The "demotion" of Jammu and Kashmir to a Union Territory indicates that this can be done to any state, a petitioner argued today as the Supreme Court heard a bunch of petitions challenging the Centre's move to end the special status of the state under Article 370 and bifurcate it. The Court has deferred the decision on whether to send the case -- currently being heard by a five-judge constitution bench -- to a seven-judge bench.
"A state was demoted to the status of a Union Territory using Article 3 of the Constitution for the first time. If they (the Centre) do this for one state, they can do it for any state," said senior advocate Rajiv Dhavan, representing one of the petitioners.
The centre, he said, "deliberately imposed President's Rule for this" so they do not have to take anyone's concurrence.
Attorney General KK Venugopal, who was representing the Centre, argued that consolidation of the country was the key in this.
"Sovereignty of Jammu and Kashmir was temporary and the important thing is consolidation of the country," he said and read excerpts from VP Menon's book 'Integration of the Indian States' (1956) to highlight the discord between Pakistan and the Maharaja.
Maharaja Hari Singh, the centre said, had asked for the aid of India due to the insurgents present in the state. "There were criminal activities taking place and records even suggest that these separatists trained by Pakistan had been specially sent to create havoc," Mr Venugopal added.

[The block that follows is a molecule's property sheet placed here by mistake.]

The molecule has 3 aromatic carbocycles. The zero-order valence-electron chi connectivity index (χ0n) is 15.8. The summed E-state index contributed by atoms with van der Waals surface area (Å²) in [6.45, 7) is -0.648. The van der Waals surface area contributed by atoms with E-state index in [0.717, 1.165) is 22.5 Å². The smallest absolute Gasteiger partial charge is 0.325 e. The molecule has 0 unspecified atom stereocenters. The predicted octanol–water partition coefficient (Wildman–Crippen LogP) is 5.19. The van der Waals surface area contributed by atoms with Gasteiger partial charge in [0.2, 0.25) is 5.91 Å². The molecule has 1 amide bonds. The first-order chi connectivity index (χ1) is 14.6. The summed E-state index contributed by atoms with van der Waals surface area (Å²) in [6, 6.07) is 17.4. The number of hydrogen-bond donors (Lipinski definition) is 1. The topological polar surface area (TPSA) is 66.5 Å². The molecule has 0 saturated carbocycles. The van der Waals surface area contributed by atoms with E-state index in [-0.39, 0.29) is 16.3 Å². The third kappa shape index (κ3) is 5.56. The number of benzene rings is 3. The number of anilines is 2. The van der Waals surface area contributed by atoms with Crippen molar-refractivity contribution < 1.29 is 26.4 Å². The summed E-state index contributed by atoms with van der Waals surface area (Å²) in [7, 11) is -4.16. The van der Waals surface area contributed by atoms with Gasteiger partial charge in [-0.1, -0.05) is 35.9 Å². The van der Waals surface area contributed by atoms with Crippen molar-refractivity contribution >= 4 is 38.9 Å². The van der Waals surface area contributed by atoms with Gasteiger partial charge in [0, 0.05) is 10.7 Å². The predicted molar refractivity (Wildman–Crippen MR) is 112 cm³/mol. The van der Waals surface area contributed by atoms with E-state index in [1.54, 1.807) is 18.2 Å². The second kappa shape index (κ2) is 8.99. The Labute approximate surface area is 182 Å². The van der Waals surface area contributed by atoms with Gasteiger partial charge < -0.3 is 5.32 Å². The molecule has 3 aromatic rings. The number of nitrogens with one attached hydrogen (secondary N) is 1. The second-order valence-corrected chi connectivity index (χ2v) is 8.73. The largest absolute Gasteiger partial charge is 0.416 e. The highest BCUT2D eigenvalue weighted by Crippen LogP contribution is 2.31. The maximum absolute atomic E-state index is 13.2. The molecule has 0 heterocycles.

There were heated exchanges between Mr Dhavan and Solicitor General Tushar Mehta, who was representing Jammu and Kashmir. Me Dhavan objected when Tushar Mehta contended that "no argument favouring secession or giving wrong picture about Kashmir should be permitted. I would show who the real separatists are".
"Political statements should not be made," Mr Dhavan said. "The issue before this court is not whether Jammu and Kashmir is a part of India. The issue is on what terms is Jammu and Kashmir a part of India".
The court stopped the argument and asked them to discuss the question of a larger bench.
Though some petitioners have asked that the case be sent to a larger bench, most petitioners and the Centre are opposed to it.
There is no conflict of earlier judgments of the top court regarding this, which would warrant sending this case to a larger bench, said the Attorney General.